Determining sustainable economic activities: taxonomy regulation 2020/852. An analysis of financial and fossil fuel business association lobbying in the European Union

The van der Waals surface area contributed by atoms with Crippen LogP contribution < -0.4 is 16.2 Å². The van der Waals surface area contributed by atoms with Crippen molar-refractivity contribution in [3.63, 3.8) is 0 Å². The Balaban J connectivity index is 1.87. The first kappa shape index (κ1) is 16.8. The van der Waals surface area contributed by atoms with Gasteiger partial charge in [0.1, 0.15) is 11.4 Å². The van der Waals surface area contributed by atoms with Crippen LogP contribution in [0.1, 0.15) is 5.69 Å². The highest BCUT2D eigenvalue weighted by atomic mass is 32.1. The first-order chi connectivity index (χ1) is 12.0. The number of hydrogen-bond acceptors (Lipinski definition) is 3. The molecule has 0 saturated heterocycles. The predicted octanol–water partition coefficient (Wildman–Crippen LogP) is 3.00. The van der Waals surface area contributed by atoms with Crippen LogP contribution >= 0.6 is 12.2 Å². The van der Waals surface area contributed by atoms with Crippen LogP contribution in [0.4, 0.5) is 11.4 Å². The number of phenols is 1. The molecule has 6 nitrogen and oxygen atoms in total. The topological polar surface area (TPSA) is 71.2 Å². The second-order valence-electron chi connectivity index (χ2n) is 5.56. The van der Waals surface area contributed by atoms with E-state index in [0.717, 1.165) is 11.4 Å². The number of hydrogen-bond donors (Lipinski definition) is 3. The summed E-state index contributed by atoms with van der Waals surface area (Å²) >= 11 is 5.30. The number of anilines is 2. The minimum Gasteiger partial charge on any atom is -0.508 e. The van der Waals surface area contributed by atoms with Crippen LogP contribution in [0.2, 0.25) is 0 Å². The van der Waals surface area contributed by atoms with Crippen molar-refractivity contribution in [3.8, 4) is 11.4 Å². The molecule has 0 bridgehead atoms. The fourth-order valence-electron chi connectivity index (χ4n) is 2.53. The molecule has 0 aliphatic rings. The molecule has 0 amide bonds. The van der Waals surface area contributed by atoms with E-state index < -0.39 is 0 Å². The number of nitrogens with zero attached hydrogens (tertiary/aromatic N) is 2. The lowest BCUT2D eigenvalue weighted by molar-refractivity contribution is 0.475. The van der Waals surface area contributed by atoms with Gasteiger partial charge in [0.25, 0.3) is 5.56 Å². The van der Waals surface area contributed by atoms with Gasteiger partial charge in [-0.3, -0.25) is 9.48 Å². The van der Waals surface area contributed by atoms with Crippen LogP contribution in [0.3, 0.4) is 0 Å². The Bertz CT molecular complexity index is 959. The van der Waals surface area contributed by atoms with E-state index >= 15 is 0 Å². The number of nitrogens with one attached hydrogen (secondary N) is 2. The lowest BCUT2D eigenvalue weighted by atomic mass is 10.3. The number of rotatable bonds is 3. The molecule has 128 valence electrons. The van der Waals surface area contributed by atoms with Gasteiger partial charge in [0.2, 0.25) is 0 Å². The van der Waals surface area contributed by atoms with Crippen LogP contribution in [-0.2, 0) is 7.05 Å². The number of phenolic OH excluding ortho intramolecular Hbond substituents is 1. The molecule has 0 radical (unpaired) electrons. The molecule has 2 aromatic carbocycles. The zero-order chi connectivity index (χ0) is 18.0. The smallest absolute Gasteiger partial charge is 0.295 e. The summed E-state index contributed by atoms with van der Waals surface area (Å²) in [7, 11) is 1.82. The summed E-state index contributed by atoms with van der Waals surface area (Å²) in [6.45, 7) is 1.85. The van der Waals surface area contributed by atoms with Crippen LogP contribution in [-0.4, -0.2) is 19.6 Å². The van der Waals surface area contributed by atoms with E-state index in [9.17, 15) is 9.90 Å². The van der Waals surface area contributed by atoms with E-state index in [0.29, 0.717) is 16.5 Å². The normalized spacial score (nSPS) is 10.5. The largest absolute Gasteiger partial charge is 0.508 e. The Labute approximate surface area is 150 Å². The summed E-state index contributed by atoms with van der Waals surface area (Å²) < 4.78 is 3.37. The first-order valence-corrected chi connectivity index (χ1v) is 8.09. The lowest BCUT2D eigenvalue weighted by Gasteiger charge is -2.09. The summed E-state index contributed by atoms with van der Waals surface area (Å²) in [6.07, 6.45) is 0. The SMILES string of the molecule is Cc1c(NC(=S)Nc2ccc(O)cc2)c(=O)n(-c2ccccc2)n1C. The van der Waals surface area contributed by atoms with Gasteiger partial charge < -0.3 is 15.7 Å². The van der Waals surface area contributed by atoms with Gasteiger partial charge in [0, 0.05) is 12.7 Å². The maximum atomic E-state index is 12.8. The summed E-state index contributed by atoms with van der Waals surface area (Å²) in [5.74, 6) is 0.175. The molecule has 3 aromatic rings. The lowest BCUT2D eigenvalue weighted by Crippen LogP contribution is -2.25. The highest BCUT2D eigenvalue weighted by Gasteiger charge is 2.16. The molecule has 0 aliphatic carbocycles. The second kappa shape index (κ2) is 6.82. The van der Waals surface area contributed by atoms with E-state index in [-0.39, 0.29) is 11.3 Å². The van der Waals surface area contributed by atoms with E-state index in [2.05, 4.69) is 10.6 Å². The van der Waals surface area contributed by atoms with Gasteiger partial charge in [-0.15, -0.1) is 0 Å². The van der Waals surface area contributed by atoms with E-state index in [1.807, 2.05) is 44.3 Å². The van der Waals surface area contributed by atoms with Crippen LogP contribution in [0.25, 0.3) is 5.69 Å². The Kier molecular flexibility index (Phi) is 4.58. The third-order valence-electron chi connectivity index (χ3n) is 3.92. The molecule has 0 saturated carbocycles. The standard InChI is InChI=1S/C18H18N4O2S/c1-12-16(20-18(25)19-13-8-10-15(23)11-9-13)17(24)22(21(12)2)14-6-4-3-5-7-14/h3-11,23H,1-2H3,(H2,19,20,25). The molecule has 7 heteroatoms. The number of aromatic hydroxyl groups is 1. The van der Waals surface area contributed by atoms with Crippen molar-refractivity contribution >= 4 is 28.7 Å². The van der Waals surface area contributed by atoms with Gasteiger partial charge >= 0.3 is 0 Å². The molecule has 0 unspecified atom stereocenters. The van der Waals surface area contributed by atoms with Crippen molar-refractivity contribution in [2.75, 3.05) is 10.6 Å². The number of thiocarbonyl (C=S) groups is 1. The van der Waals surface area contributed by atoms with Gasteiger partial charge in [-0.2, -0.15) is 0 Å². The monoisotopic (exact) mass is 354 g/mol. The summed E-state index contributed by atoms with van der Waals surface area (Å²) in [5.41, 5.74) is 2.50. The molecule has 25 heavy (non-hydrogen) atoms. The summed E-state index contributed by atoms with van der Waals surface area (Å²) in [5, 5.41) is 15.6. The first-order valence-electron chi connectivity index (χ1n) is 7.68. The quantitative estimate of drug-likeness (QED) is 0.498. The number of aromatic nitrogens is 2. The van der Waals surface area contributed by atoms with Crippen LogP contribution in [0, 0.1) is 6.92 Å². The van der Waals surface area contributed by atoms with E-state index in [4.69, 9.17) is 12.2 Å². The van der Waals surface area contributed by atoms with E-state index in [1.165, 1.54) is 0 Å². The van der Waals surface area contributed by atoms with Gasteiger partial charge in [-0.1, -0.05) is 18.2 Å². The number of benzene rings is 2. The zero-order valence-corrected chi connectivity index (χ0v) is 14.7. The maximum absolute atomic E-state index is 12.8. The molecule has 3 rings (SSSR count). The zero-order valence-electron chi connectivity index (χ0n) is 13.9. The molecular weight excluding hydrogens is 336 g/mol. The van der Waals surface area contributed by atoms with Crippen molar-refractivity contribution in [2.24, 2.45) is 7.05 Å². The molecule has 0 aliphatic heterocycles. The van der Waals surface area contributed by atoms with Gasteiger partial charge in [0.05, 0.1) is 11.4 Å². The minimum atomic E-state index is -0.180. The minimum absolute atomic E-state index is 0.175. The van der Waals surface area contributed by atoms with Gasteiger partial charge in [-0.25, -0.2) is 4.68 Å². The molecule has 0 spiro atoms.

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This research explores the relationship between Corporate Social Responsibility (CSR) and Corporate Political Activity (CPA) in the context of climate policy development. It does so by investigating to what extent the framework of deliberative lobbying, as initiated by Irina Lock and Peter Seele, can be applied to the case of how the International Association of Oil & Gas Producers (IOGP), FuelsEurope, and BusinessEurope lobbied to influence EU taxonomy regulation 2020/852, which was adopted on 18 June 2020. In this context, it asks the following question: to what extent can deliberative lobbying account for how fossil fuel and financial business associations in the European Union between 2011 and 2020 influenced taxonomy regulation 2020/852? The research answers this question by making use of several relevant theoretical concepts, that together form the framework of analysis. In particular, David Lowery’s theory on why organizations lobby, as well as the theory of access goods by Pieter Bouwen, prove to be useful. The analysis, furthermore, is executed by making use of Andreas Dür’s method of degree of preference attainment, which determines the influence of interest groups by tracking a political process in which positions of interest groups shift and are shaped over time. While determining influence is perceived to be a difficult endeavour, it is also compelling, as a great variety of lobbying sources are consulted in the research process. The main finding of this research, then, is that for the period between 2011 and 2020, deliberative lobbying formed a convincing framework for how fossil fuel and financial business associations were politically active in lobbying. The associations, through their lobbying, were able to put the economic activities of, and the sectors in general, in a favourable environmental CSR framework. However, the analysis has also raised the question of how long the fossil fuel and financial sectors will be able to convincingly construct a CSR-CPA relationship in a sustainability and climate policy context, as the analysis sees the development of a political context that increasingly demanded concretization and institutionalization of environmental CSR ambitions.